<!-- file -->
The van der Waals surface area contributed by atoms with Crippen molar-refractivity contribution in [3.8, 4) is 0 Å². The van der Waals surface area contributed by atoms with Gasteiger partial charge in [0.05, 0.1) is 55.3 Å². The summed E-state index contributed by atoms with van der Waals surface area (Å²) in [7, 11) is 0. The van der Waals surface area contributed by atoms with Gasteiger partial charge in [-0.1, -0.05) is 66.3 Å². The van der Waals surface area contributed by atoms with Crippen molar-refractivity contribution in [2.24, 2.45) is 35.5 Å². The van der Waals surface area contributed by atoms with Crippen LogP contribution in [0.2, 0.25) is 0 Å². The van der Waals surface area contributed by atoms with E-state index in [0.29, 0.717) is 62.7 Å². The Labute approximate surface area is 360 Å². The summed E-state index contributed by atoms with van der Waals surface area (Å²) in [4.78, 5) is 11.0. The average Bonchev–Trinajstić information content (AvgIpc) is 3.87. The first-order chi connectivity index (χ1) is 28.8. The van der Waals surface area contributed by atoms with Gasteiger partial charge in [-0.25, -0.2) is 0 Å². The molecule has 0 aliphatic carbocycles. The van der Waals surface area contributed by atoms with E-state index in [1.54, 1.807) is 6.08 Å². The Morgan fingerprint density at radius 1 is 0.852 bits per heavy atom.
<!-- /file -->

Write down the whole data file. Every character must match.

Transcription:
The van der Waals surface area contributed by atoms with Crippen molar-refractivity contribution in [3.8, 4) is 0 Å². The van der Waals surface area contributed by atoms with Gasteiger partial charge in [0.05, 0.1) is 55.3 Å². The summed E-state index contributed by atoms with van der Waals surface area (Å²) in [7, 11) is 0. The van der Waals surface area contributed by atoms with Gasteiger partial charge in [-0.1, -0.05) is 66.3 Å². The van der Waals surface area contributed by atoms with Crippen molar-refractivity contribution in [2.24, 2.45) is 35.5 Å². The van der Waals surface area contributed by atoms with Crippen LogP contribution in [0.2, 0.25) is 0 Å². The van der Waals surface area contributed by atoms with E-state index in [0.29, 0.717) is 62.7 Å². The Labute approximate surface area is 360 Å². The summed E-state index contributed by atoms with van der Waals surface area (Å²) in [4.78, 5) is 11.0. The average Bonchev–Trinajstić information content (AvgIpc) is 3.87. The first-order chi connectivity index (χ1) is 28.8. The van der Waals surface area contributed by atoms with Gasteiger partial charge in [-0.25, -0.2) is 0 Å². The molecule has 0 aliphatic carbocycles. The van der Waals surface area contributed by atoms with E-state index in [1.54, 1.807) is 6.08 Å². The Morgan fingerprint density at radius 1 is 0.852 bits per heavy atom.